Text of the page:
The strike by Chicago teachers continues. It is a hardship for parents and one more tough break for the students in Chicago's public schools, some 40 percent of whom drop out before graduating high school. Equally unfortunate are the 20 percent who do graduate but are still functionally illiterate. But the strike is also an opportunity for some, including Mayor Rahm Emmanuel who famously said that, in politics, you never want to let a good crisis go to waste.
The public school teachers are going on strike in Chicago and the first worry of the people who run the city is for the safety of the children—where violence is already sky-high. The political class in Chicago has already failed in its duty to provide for the public safety. Failing to keep the schools open and the teachers happy, is a lesser offense. The strike will be settled and the teachers' union will get more than it deserves but less than it wants while insisting that this is all about the children.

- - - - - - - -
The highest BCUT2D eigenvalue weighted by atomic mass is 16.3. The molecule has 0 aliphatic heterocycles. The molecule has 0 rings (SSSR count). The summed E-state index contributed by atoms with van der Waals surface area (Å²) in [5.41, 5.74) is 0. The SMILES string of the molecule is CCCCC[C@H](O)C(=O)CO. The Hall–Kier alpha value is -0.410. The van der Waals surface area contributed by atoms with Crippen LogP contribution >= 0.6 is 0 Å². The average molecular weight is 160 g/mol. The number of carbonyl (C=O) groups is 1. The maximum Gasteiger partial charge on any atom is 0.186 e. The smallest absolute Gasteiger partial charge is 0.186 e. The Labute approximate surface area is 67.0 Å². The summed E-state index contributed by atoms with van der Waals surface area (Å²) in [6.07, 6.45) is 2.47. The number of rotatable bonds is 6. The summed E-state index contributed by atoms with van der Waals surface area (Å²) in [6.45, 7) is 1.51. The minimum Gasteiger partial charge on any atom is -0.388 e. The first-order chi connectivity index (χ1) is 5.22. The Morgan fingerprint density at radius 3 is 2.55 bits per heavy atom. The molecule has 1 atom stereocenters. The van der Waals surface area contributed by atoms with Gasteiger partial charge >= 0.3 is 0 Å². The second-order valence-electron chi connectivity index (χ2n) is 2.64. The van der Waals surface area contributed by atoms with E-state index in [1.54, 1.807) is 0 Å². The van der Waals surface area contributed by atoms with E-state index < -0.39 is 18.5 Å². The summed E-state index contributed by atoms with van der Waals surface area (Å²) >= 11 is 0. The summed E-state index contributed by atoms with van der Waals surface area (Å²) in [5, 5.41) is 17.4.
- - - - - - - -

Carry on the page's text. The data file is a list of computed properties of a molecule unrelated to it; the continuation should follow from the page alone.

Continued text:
In campaign remarks yesterday at the Bridgeport Art Center in Chicago, Illinois, President Barack Obama praised his adopted city, where he lived before becoming president of the United States. "Chicago is an example of what makes this country great," Obama said. His audience applauded.
A decade ago I found myself in a town on the outskirts of Buenos Aires, being given a tour of the local soccer stadium by the town’s mayor. During the tour he evinced great pride in their community’s support for the team despite the fact that it had not won a championship since the 1950s—the longest title drought endured by any professional sports team in the world, I was told.
Judge Frank Easterbrook, of the U.S. Court of Appeals for the Seventh Circuit, is known for two things: First, he writes some of the crispest, liveliest opinions that the federal bench has seen in decades. Second, he has absolutely no tolerance for nonsense. Both of these traits were on display yesterday, in the Seventh Circuit's newest opinion in NRA v. Chicago.